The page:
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The Role of Earnout Provisions in Dealership Acquisitions

Learn about the potential benefits of earnout provisions for dealerships.
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Demand for dealerships remains very strong, even as market conditions softened last year due to declining earnings and uncertainty.1 In spite of declines, dealership profits remain more than twice as high as before the pandemic. Dealers have reacted to higher interest rates by putting more cash into acquisitions. One buy-sell trend our professionals at FORVIS have seen becoming more prevalent recently is the earnout provision. This article will examine details of the provision, its potential benefits, and its accounting and tax treatments.

Earnout Provisions

An earnout provision is part of a negotiation between a buyer and a seller in which part of the purchase price is paid if certain targets or metrics are achieved. An earnout is typically based off of gross profit or adjusted net income/earnings before interest, taxes, depreciation, and amortization (EBITDA), usually over one to three years, depending on the negotiation.

Earnouts may be a good tool to use if a seller is reluctant to sell because of expected future performance. They also may be beneficial if the seller is continuing in some capacity with the company and is motivated to see it perform well.

With earnouts, a seller may maintain some interest in the business. Here are a couple of earnout examples that our professionals have witnessed in the market:

  • $10 million paid on closing day; if two years after the closing date the company had a net income of $3 million, the seller would earn an additional $1 million
  • $50 million paid on closing day; if two years later EBITDA was less than $55 million, the seller would receive an additional $9 million payout; if EBITDA was between $55 million and $60 million, an extra $15 million; and if EBITDA was more than $60 million, an extra $20 million  

Buyers also may benefit from earnouts because they are not obligated to pay as much for lower performance. Companies engaging in earnout provisions should be aware of the accounting and tax treatments detailed below.

GAAP Accounting Treatment

Based on guidance in Accounting Standards Codification 05-10-55-24, one of the first things to determine is whether the earnout is classified as seller compensation or purchase price consideration. If it’s compensation, the earnout would be an expense and recorded via equity. However, if it’s consideration, the earnout would be measured at fair value at the date of acquisition.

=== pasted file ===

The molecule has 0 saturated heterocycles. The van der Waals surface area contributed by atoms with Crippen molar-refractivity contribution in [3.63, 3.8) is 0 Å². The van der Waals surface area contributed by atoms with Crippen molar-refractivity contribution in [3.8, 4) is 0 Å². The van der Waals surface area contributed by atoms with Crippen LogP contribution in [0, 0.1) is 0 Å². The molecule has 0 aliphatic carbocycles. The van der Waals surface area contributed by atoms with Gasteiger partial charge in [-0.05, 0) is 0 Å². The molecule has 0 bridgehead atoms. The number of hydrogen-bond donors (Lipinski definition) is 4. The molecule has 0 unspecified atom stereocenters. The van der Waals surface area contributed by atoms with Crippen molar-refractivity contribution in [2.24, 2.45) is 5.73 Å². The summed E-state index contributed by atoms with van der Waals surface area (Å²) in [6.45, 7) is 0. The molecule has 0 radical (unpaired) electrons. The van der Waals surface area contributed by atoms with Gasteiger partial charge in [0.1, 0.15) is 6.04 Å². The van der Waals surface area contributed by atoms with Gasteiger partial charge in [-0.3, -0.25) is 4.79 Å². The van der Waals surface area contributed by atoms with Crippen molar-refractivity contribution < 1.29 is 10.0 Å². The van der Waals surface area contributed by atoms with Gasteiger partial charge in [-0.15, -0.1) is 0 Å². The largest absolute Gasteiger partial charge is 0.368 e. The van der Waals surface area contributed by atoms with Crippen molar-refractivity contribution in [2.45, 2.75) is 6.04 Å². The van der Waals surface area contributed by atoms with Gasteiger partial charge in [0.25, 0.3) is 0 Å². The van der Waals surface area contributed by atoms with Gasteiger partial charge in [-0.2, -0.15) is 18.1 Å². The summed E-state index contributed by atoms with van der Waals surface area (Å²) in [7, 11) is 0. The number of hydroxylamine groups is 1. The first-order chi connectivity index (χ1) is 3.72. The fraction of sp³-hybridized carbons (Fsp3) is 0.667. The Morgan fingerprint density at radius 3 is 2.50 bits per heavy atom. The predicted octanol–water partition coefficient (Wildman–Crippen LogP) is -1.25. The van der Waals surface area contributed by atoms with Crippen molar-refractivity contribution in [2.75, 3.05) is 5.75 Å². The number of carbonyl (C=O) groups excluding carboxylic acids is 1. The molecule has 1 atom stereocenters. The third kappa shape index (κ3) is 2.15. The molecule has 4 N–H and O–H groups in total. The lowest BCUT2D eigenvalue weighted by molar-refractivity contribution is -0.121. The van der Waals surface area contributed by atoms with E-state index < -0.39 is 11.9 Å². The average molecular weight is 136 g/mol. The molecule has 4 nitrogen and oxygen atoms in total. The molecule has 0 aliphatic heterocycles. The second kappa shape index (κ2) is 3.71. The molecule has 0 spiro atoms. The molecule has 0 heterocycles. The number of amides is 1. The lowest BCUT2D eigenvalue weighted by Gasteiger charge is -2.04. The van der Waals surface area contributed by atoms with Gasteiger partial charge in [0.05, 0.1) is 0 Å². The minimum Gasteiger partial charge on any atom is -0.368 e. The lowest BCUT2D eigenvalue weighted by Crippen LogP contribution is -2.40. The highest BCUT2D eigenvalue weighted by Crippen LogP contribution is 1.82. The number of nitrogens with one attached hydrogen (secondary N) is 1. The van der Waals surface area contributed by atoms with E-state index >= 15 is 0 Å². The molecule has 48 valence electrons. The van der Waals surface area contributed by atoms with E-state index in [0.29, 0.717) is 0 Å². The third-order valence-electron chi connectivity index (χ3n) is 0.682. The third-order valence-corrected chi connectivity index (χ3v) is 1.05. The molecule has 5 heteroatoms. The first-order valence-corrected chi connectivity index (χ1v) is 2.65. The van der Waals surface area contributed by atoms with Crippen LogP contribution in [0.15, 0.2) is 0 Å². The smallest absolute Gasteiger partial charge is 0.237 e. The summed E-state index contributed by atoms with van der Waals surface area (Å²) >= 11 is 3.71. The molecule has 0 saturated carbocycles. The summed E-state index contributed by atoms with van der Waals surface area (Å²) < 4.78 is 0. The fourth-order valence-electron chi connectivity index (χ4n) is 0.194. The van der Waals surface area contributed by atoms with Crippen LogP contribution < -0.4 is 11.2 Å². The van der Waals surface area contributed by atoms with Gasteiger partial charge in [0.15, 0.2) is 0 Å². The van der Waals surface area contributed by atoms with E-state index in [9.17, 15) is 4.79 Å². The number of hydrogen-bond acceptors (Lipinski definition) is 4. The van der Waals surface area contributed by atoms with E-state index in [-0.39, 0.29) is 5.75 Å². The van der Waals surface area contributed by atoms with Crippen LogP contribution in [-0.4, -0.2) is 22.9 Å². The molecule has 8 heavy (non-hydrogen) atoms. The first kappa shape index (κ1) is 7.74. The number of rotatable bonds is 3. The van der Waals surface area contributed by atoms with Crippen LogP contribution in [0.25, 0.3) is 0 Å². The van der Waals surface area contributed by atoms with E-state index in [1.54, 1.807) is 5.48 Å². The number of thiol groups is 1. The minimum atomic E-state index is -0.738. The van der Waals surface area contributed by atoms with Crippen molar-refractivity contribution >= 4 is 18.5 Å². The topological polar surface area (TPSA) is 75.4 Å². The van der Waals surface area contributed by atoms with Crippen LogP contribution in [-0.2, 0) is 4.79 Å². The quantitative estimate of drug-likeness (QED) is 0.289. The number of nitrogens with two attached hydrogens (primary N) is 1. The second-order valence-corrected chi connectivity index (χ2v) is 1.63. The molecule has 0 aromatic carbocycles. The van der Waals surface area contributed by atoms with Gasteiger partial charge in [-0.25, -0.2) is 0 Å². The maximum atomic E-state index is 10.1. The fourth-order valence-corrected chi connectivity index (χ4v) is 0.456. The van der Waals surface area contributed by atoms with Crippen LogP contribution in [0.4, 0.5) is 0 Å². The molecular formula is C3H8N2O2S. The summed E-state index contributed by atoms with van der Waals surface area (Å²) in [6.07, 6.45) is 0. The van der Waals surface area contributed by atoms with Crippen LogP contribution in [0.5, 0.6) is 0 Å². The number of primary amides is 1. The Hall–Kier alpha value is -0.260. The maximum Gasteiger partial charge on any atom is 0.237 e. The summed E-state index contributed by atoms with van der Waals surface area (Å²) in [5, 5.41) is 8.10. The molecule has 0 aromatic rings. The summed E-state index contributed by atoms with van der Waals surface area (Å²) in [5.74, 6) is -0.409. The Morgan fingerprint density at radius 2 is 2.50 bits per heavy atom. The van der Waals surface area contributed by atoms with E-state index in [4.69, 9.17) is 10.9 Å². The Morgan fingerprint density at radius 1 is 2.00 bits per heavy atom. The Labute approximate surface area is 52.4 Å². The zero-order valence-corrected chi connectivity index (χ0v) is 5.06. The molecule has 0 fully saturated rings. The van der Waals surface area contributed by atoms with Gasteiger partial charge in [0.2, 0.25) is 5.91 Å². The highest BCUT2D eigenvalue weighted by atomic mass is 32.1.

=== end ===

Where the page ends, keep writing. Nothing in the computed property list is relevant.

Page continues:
Authoritative guidance provides several examples and indicators. In one example involving continuing employment of the seller, if the seller stays on as a key employee but the additional earnout compensation is forfeited if the seller is no longer employed, then this would indicate the earnout should be considered compensation cost. However, if the contingent payment is not affected by employment termination, the payment is additional consideration rather than compensation. And if the earnout is considered additional consideration, it would need to be measured at fair value.

Federal Tax Treatment

For the buyer, if the earnout is treated as compensation cost, it would be immediately deductible. If it was additional consideration, it would be capitalized and amortized over time.

For the seller, if the earnout is treated as compensation cost, it could be subject to ordinary income rates, which can be as high as 37%. If it was part of consideration paid, it would be taxed at maximum capital gain rates of 20% (plus a potential additional 3.8% net investment income tax), and it would potentially qualify for an installment sale treatment in which the seller would not pay tax on that portion until the cash was received.

Be aware that there may be state tax implications outside of this article’s scope.

How FORVIS Can Help

Our Dealerships Practice provides a variety of services for dealerships nationwide, ranging from tax compliance and planning to assurance and consulting. We work with clients throughout the dealership life cycle. If you have any questions regarding earnouts or need assistance, please reach out to a professional at FORVIS.

  • 1“The Haig Report® Q3 2023,”

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